The sample of rectangular plate foldectures F2 was prepared for powder X-ray diffraction experiment as dried powder form. We carried out the experiment at the 9B HRPD beamline in Pohang Accelerator Laboratory (PAL, Pohang, Korea). Post-data processing for the obtained pattern was proceeded using the beamline’s own programme (merging, normalization and peak asymmetry correction). Crysfire53 suite was used for indexing, and gave a unit cell of orthorhombic system with following dimension (a=20.488 Å, b=30.552 Å and c=10.208 Å) with high figure of merit (=37.39). To determine the space group for this sample, the programme Chekcell54 was modified for only Sohnke space groups. This procedure recommended P212121 or P21212 as the appropriate space group for peptide 2, and P21212 space group was finally selected according to the R factor in the structure solution phase. FOX55 was used for the structure solution phase. In this step, many restraints were used to describe the complex foldamer’s secondary structure and also its circumstances, such as anti-bump restraints, intramolecular hydrogen bonds, global Biso and so forth. March-Dollase preferred orientation parameter (100 direction) was refined during the solution step because of the plate shape of the foldecture. The obtained structure was used as the initial structure for the following Rietveld refinement. Using GSAS/EXPGUI56 package, the refinement step was done using typical method, as described in our previous report. The detail information obtained from this structure determination by powder diffraction pattern is described in Supplementary Fig. 3 and Supplementary Tables 1 and 2.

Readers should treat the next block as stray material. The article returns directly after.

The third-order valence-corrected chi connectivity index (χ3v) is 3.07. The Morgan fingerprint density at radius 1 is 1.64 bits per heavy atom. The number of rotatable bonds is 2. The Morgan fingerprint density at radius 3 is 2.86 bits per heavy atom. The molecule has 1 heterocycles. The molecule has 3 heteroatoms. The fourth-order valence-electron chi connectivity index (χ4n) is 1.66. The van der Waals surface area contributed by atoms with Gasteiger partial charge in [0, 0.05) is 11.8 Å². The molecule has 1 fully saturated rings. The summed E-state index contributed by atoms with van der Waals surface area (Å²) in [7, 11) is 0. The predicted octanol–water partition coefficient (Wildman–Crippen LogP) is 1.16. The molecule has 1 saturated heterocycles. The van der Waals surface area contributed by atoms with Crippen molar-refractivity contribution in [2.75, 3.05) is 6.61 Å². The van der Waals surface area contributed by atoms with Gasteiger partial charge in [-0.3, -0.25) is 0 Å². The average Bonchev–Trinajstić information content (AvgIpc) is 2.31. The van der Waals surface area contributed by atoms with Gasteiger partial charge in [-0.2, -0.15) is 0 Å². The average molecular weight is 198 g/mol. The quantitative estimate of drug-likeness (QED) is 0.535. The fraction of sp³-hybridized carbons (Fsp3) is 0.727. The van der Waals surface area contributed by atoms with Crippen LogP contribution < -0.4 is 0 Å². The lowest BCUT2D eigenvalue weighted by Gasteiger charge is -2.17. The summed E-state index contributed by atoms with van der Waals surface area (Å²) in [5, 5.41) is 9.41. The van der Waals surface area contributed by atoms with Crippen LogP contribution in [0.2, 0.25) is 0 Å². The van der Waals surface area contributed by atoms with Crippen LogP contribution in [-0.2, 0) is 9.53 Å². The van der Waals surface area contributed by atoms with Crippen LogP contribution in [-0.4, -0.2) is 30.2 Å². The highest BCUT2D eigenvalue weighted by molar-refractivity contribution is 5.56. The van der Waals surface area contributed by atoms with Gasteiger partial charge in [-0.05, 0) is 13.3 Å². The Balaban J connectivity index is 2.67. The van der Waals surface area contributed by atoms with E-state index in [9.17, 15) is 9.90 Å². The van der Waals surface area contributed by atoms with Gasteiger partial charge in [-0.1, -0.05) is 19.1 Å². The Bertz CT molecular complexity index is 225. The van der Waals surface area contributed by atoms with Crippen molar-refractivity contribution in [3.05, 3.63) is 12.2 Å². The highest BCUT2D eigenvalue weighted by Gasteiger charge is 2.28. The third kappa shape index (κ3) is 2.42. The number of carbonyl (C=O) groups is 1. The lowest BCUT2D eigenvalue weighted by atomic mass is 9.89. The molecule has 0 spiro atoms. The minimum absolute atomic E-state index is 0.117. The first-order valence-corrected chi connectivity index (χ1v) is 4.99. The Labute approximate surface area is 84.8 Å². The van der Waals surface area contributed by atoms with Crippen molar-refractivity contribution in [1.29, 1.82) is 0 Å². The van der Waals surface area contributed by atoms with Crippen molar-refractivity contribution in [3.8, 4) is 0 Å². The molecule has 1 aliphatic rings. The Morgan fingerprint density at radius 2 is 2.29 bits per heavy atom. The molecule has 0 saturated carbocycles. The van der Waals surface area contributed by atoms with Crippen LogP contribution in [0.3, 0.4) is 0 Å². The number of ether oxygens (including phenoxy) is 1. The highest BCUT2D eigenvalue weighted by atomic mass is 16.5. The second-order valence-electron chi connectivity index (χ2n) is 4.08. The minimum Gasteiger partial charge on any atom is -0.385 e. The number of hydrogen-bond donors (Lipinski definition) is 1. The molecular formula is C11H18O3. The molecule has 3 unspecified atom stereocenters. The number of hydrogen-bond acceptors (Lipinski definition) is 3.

Diamagnetic susceptibility calculations